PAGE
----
University Holidays: Exact term dates are rarely announced far in advance, but train tickets can be difficult to obtain as the student populace moves between home and college. Terms run for 18 weeks with 2 weeks of exams, from the beginning of September to just before Spring Festival, and from just after the Spring Festival to the end of June.
Local Difficulties: China's main international trade fair occupies the last 2 weeks of April and October, and drives up hotel prices in Guangzhou, where it's held, and as far away as Hong Kong. In the summer, pleasant temperatures in the Northeast (slightly cooler than the rest of China) draw students on summer vacation (which makes train tickets hard to acquire), as well as large Chinese tour groups; it may not be the best time for your visit. The northeast's Dalian is also overbooked during the International Fashion Festival in September. Across China, midweek travel is always better than weekend travel, particularly true at destinations easily tackled in a weekend, such as Wutai Shan and Pingyao. Already tight government-imposed travel restrictions in Tibet tend to increase around the Monlam Festival (sometime mid-Jan to mid-Feb), Saka Dawa Festival (mid-May to mid-June), and around the present Dalai Lama's birthday (July 6). The border crossing between Hong Kong and the mainland at Lo Wu can take a couple of hours at holiday periods.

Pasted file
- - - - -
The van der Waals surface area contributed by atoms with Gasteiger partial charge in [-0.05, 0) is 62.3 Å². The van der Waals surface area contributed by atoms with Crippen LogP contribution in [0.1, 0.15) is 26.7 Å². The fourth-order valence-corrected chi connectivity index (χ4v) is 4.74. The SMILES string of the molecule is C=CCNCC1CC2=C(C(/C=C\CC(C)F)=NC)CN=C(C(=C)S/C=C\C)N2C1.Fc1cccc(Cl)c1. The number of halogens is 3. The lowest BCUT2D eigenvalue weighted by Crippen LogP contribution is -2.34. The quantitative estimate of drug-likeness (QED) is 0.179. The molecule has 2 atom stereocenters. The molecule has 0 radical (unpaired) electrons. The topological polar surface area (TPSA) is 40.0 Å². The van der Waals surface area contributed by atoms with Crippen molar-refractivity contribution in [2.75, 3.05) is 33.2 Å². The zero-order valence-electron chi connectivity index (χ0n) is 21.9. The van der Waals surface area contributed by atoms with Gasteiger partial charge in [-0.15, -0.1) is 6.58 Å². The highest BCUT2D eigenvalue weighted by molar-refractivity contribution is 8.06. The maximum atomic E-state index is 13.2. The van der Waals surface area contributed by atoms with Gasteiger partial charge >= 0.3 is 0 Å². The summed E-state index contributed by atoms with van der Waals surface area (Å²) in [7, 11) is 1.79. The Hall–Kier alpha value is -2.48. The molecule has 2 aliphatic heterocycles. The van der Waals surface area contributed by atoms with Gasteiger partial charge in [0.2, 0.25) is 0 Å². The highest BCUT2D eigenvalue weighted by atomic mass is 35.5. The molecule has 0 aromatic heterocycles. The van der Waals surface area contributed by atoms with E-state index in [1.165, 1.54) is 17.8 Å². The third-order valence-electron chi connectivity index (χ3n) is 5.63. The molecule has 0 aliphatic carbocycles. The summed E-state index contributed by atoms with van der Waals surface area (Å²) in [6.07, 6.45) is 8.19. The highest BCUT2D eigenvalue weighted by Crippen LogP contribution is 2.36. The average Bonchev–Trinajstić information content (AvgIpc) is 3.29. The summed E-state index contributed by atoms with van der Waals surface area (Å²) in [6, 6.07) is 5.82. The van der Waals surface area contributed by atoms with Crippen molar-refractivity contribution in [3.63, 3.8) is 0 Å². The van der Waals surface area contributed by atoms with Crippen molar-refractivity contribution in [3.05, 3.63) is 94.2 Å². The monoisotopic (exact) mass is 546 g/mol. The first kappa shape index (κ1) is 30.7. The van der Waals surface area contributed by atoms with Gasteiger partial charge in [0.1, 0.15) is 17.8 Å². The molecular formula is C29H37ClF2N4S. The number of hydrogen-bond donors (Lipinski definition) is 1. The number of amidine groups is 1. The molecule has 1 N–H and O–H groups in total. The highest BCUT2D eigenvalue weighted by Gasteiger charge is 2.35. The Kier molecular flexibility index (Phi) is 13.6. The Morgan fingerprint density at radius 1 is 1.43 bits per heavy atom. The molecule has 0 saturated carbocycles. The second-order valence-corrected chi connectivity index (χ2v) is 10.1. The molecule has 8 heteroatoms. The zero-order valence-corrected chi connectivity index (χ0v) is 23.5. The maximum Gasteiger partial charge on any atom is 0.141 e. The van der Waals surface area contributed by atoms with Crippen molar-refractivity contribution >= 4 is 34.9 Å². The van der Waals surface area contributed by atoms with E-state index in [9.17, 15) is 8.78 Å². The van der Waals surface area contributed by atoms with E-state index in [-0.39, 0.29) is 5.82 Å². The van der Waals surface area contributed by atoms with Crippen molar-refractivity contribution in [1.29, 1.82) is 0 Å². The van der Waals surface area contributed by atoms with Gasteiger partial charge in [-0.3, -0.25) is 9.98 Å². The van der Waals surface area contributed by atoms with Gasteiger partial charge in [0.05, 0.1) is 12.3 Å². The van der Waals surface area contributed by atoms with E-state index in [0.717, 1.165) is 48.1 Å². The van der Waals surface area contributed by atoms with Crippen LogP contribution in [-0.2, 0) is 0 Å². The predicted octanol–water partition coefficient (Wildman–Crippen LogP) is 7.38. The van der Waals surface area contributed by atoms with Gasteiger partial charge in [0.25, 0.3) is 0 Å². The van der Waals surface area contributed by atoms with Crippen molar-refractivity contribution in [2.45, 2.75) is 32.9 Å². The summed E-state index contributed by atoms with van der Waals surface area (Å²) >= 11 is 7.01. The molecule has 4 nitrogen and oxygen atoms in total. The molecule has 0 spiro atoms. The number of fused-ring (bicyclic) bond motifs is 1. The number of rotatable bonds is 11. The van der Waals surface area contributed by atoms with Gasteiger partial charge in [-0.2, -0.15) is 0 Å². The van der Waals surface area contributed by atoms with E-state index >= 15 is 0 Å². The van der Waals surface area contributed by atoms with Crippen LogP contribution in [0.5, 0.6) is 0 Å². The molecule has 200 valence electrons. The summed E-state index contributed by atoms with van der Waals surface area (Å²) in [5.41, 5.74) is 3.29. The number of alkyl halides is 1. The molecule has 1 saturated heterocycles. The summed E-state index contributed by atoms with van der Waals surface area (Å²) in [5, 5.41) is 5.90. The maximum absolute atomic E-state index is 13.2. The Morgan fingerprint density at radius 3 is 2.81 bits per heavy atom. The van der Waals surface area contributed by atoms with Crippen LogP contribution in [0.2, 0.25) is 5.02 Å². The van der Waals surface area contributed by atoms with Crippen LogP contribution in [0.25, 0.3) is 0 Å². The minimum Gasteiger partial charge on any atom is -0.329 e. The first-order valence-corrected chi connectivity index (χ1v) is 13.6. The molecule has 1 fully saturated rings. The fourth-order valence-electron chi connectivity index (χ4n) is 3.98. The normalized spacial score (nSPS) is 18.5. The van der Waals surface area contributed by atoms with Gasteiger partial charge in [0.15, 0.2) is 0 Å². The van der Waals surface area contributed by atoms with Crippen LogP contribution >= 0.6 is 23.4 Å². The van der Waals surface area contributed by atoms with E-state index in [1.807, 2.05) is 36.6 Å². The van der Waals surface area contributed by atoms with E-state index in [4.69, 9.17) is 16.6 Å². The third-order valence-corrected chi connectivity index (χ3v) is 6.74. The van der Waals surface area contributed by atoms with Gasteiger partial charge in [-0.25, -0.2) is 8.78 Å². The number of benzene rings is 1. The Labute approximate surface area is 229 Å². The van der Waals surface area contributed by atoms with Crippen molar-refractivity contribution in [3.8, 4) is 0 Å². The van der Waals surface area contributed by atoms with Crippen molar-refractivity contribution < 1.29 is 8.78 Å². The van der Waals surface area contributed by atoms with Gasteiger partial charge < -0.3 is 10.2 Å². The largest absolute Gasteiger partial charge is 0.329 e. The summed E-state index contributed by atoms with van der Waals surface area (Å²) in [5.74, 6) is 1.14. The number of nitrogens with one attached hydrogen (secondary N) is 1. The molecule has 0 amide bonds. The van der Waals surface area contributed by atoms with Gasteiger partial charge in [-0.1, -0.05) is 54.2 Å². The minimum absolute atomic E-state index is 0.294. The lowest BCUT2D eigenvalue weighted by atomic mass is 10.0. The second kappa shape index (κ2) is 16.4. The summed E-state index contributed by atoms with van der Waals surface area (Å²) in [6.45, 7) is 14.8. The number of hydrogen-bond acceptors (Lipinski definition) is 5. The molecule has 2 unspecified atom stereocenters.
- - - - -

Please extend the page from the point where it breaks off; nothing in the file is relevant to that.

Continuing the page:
China is the fourth-biggest country in the world, with the second-lowest inland depression (Turpan) and some of its highest peaks (Everest and K2 are both partly in China). Its far northeast shares the same weather patterns as Siberia, and its far southwest the same subtropical climate as northern Thailand.
In the north, early spring and late autumn are the best times to travel, both offering warm, dry days and cool, dry evenings. During March and April winds blow away the pollution but sometimes bring sand from the Gobi and topsoil from high ground to the northeast of Beijing, increasingly desiccated by the mismanagement of water resources. The sky can at times turn a vivid yellow.
In the south, November to February brings a welcome drop both in temperature and in all-pervasive humidity, although in Hong Kong all public interiors and many private houses are air-conditioned year-round. The southeast coast is subject to occasional typhoons from June to September which can close down shops, services, schools, offices, and transport for up to 48 hours.
Central China has some of the country's bitterest winters along with searing summer temperatures which give the Yangzi cities of Chongqing, Wuhan, and Nanjing their epithet "The Three Furnaces."
Tibet has springlike temperatures but a blisteringly close sun in the summer, while the dry winters are far milder than most people expect, at least in Lhasa. The northwest has perhaps the greatest range of temperatures, with severe summers and winters alike, but it is also largely dry.
Public holidays and their effects vary widely between mainland China and the two Special Administrative Regions, Hong Kong and Macau.